Secret Code Summary

(This is part of a series of posts on different ways of hiding meaning in your knitting.)

Table of Contents: Embedding meaning in Your Knitting | Converting Words to Numbers | Making a grid | Asymmetry or Symmetry? | Converting grids into stitch patterns | Lace | Cables | Other Encodings | Summary of My Method | Addendum: Ribbing | Further Resources

About a year ago I came up with an idea for turning Dewey Decimal library catalog numbers into knitted lace (hi, I’m a geeky librarian. :D). I’m still working on that shawl, but I’ve expanded my thoughts to general encoding of words and numbers into grids, and then knitting. This is a summary of my very long blog posts about this.

First, either pick a number you like or turn your words into numbers somehow. You can assign each letter a number from 01-26 (I like to convert mine into base 6 because it tends to make a better pattern) or use the ASCII codes or use some other method. I am particularly pleased by using Dewey Decimal numbers.

Then plot those numbers out on a grid. There are several ways of doing this, but the most straightforward is to make the length of one axis the same as the base you’re using (so six squares if you’re using base 6) and the length of the other the same as the number of digits you’re encoding. A five letter word will be 10 digits long in most of the methods I use, so it will fit in a 6×10 grid. Then mark the squares in each row of the grid accordingly.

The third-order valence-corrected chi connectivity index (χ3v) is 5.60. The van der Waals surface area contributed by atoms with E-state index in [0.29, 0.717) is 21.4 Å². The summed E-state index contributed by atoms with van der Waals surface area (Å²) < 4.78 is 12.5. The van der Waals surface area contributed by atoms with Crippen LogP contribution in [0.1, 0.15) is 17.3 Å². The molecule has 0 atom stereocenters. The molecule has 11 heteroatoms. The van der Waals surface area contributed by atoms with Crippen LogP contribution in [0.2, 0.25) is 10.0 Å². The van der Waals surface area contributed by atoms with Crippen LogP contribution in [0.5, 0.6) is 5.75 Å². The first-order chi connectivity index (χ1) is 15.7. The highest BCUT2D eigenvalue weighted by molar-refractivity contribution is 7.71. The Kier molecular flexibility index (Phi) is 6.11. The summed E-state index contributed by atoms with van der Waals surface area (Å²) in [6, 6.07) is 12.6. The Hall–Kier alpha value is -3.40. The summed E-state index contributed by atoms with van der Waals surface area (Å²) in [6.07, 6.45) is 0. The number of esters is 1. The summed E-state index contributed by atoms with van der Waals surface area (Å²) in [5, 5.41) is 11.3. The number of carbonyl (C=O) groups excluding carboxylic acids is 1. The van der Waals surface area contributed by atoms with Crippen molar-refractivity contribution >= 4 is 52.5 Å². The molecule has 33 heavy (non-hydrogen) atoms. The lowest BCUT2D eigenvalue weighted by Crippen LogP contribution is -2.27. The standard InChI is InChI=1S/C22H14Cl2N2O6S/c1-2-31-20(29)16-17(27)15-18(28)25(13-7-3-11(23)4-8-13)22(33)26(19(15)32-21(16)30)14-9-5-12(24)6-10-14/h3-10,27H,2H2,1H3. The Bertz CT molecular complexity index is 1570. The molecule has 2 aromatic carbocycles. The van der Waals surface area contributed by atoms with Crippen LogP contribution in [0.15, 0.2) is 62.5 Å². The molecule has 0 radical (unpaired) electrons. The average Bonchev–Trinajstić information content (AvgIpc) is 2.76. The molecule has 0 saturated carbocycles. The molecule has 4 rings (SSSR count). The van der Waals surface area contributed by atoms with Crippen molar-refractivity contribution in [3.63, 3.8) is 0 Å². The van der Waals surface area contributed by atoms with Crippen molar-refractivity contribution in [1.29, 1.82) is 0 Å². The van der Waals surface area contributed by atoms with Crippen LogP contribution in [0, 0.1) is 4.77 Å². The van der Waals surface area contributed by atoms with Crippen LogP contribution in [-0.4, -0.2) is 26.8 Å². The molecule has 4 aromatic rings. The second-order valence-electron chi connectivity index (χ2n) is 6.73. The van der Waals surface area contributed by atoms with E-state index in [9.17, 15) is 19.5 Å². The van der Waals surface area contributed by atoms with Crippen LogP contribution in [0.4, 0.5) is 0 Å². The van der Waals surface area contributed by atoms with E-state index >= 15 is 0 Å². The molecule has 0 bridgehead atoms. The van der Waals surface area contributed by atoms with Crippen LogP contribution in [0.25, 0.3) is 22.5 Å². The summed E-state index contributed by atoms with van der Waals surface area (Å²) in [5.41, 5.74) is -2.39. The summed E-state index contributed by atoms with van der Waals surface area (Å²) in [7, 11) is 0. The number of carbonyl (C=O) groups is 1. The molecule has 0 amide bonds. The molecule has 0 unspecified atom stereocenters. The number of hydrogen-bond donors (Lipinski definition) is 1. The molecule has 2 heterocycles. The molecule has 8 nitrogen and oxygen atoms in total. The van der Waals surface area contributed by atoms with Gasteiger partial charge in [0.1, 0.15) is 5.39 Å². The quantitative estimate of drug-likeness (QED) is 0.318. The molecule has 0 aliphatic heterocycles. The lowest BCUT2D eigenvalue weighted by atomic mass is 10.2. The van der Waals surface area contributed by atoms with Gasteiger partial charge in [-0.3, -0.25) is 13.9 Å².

Now you have a grid you can play with layout (be careful if you’re actually using secret code or you’ll make it indecipherable), and then turn the marked squares on the chart into knitting stitch symbols. It’s easiest for colorwork or purl stitches or slipped stitches. If you’re doing cables or lace, there’s more manipulation you have to do in the background.

Here’s a quick sequence for you:

Peace becomes 2405010305 (using base 6). Using a 6×10 grid, that becomes

I decided I didn’t care about decipherability, so I mirrored it on itself and then removed duplicate columns:

Used as straight-up colorwork, the chart produces

(There are more variants in the longer descriptions.)

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